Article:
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Problem/Question accessing JNIEnv in diff. native threads of JNI app

 
Dan Bizman
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I have C++ method that's called from Java. In this method, it creates a new thread to be used as a callback by a native event-raising method. In that thread, I want to be able to call a method on my object passed in to the original method. How do i do this?

From what i understand, I need to get the VM and cache it, then in the new thread, get an env pointer and call AttachCurrentThread, or something like that. But I can't find any info on how/where to cache the VM.

my method:


How do I do this?
 
Dan Bizman
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OK, I'm quite a bit further with this, but still not sure how to save a jobject (or even get it again).

Right now, I'm able to get/use the env. Here's what to do for that:

1. Implement:

JNIEXPORT jint JNICALL JNI_OnLoad(JavaVM *vm, void *reserved);
And save the VM in there.

2. Try to get env from VM, if return == JNI_EDETACHED (Yes, it has an extra "e" in there, it's not misspelled), then call:

vm->AttachCurrentThread( ( void ** ) &env, NULL );

then you call vm->GetEnv(...) again, and this time it should work.

Here's where i'm stuck. How do i get that jobject passed into my first method? When i try saving it and accessing that saved variable, I get a C++ runtime error about accessing memory that's not there.

What do I do?
 
Ernest Friedman-Hill
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Java object references that are returned by most JNI library functions, or passed into your native method implementations as parameters are local references. A local reference can't be used in another thread or even outside of the method where it was created.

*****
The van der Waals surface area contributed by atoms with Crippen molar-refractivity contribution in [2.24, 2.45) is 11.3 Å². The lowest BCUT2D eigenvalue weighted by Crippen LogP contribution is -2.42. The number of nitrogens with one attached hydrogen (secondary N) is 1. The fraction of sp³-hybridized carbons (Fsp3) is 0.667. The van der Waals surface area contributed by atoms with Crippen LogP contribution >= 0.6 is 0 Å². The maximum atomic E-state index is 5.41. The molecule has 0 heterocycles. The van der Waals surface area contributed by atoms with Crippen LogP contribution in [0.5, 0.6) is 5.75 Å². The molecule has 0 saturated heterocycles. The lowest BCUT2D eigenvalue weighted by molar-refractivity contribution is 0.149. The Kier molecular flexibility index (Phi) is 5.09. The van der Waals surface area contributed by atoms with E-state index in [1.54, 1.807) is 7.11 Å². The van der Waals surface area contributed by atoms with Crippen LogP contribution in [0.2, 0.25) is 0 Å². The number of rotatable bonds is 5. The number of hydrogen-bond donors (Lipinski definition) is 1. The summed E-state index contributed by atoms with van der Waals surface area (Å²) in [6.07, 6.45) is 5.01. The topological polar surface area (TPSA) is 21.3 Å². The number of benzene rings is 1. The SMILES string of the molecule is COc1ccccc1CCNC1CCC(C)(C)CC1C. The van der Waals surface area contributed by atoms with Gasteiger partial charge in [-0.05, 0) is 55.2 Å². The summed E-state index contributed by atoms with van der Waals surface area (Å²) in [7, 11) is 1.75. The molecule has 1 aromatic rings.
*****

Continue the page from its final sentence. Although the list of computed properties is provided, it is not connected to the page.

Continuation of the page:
On the other hand, a global reference can be shared and passed all around. So before saving a reference to an object in a C static variable, use the NewGlobalRef() JNI library function to turn your local reference into a global reference, and you'll be all set.
 
Dan Bizman
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Originally posted by Ernest Friedman-Hill:
Java object references that are returned by most JNI library functions, or passed into your native method implementations as parameters are local references. A local reference can't be used in another thread or even outside of the method where it was created.

On the other hand, a global reference can be shared and passed all around. So before saving a reference to an object in a C static variable, use the NewGlobalRef() JNI library function to turn your local reference into a global reference, and you'll be all set.


yep, I just found that a few minutes ago and it worked! Thanks!

Man, the documentation on JNI is very hard to find (and yes, with good reason but still...).
 
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